Liquid Rooms, Edinburgh
Ten years ago, had I compiled a list of punk bands I wished to see before I died, it would have contained the following names: Alkaline Trio, BoySetsFire, Taking Back Sunday, Jimmy Eat World, Rise Against, Thrice, Green Day, The Ataris, AFI, Strung Out, Pennywise and NOFX.
As it happens, every band on that list was ticked off ages ago – at least eight years ago in fact – and yet I’m still here, very much alive. Why? Because I omitted an essential name from the list – Billy Talent. Until this evening, my life’s work was incomplete. Now that I’ve finally witnessed Billy Talent live, a decade after hypothetically compiling that non-existent list, my spirit is at peace. There is nothing left in this life for me to achieve.
Should I step out for a breakfast roll tomorrow and meet my untimely demise across the windscreen of the #16 bus, at least I’ll die happy. Sure, at first there’ll be screams and shattered glass and the spectacle of a perfectly good egg roll going to waste, but later, when an alternative bus service to Silverknowes has been laid on and I’ve checked in at the pearly gates, I’ll be feeling pretty smug. I may have fucked up every other aspect of my life, but at least I did it – I finally saw Billy Talent.
While some bands on that hastily-contrived list were ticked off long ago – I first saw AFI in 1999, which is so long ago it may as well have been last century – Billy Talent have been more elusive. The Canadian punk rockers came to prominence in 2003 with the release of their eponymous album – by which point they had already been playing together for a decade.
This is How it Goes and Try Honesty were the standout tracks on their debut album: packed with attitude and jagged punk rhythms, Billy Talent sounded different from their peers. Not so different as to cause the punk rock community to implode upon itself like an epically-failing black hole, but different enough to compel you to purchase their debut album at least (for this was 2003, back when people still bought CDs and even listened to them in their entirety. Weirdos.)
The singular quality that made Billy Talent so good – and which still defines their sound today – can be described in two words: Ian D’Sa. The eccentrically-quiffed guitarist has a unique playing style that fuses fast riffing with discordant rhythms. There are talents and then there are Billy Talents. Within the four-chord playground of punk rock, D’Sa is a unique talent – one whose distinctive axemanship reveals the provenance of every Billy Talent track within seconds of pressing play. Take new single Viking Death March, drawn from the band’s forthcoming album Dead Silence, which drops on September 10th. Long before Ben Kowalewicz snarls ‘Down, let’s take it down, raise up their heads on a stake…’, Billy Talent have unequivocally announced ownership of the track. Who else could that stop-start rhythm and descending bass line belong to? The band’s sound might not have evolved greatly since the release of Billy Talent, but then it’s not had to. Besides, this is punk rock, a genre hardly known for its innovation and reinvention. If you want triple concept albums based upon Homer’s Odyssey, go listen to prog. If you want fist-pumping fun, shut the hell up and put some Billy Talent on.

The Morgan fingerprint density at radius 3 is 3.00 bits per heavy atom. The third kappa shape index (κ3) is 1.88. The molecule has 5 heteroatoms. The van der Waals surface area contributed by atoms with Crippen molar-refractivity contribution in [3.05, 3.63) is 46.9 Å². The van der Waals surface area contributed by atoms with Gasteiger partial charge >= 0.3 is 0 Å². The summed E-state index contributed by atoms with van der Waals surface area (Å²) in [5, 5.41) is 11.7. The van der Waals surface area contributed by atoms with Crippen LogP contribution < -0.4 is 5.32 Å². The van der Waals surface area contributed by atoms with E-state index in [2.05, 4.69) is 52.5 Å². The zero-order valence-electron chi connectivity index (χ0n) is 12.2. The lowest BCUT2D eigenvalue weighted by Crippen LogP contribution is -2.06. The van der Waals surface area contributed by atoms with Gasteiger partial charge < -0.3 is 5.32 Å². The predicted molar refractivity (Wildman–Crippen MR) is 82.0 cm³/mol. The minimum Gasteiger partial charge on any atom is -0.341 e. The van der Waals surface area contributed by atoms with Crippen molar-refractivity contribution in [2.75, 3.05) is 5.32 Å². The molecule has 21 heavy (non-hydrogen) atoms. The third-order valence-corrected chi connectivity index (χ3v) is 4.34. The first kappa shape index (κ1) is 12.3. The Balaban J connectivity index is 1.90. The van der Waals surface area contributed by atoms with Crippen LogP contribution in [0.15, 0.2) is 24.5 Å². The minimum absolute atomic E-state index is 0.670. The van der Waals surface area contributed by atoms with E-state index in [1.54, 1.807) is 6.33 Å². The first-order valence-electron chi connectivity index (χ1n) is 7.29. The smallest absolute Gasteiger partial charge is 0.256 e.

Earlier this evening at a sweat-drenched Liquid Rooms, Viking Death March sounded like a fully-fledged anthem – a sing-along behemoth of a song. Every soul squeezed inside the venue was hearing it live for the first time, but Viking Death March resonated like a time-served Billy Talent staple.
Punk gigs – like all live events – tend to be hit and miss. While the efforts of the band themselves can rarely be faulted, it takes more than sweat, anthemic hooks and meaty riffs to enthrall the expectant audience.
Alkaline Trio at HMV Picture House this year? Shit sound, forgettable gig. Jimmy Eat World playing Clarity in London last year? Passable sound, awesome gig. Billy Talent at Liquid Rooms this evening? Good sound, awesome gig. It shouldn’t be that hard to mic up four musicians and channel their fury through the in-house PA, but judging by the number of forgettable shows I’ve attended over the years, it’s easier to obtain uncensored Snooki nudes than it is to get the sound right at a punk gig.
Billy Talent – Live at Last
Tonight though, everything goes better than expected: the band sound fat and menacing, with Ian D’Sa’s riffs washing over the venue in an awesome way. The Canadian’s inimitable guitar-work is complemented by the tight rhythm section of Jon Gallant and drummer Aaron Solowoniuk. The double snare hit that underpins Red Flag resounds with military precision, while Gallant’s bass lines deliver a sonic punch straight to the abdominal region. Dressed in black, the foursome rattle through the finest moments from their inventively-titled back catalogue: Billy Talent, Billy Talent II and Billy Talent III. Forthcoming album Dead Silence marks a dramatic departure for the band – in name, if not in sound.
Every song in the 75-minute set sounds like a miniature anthem: three minutes of perfectly-crafted punk rock fury, followed by another and then another. Why can’t all punk gigs be this good? In fact, why can’t all gigs be this good? Music abounds in Edinburgh during August – you can’t even traverse the Meadows without encountering a funk band busking on the walk – but real music is in short supply.
‘Real’ is a subjective term, but in this context it can be taken to mean music that isn’t produced by any of the following: shoe-gazing students, dreadlocked hippies, aging folk musicians or emasculated indie wankers. During the Fringe, you’ll find plenty of tasteful music for discerning audiences to fap gently to, but sheer unadulterated punk fury is a rare commodity.
Oxygen may have been scarce within Liquid Rooms this evening, but make no mistake – Billy Talent were a breath of fresh air.
There – now I can die happy.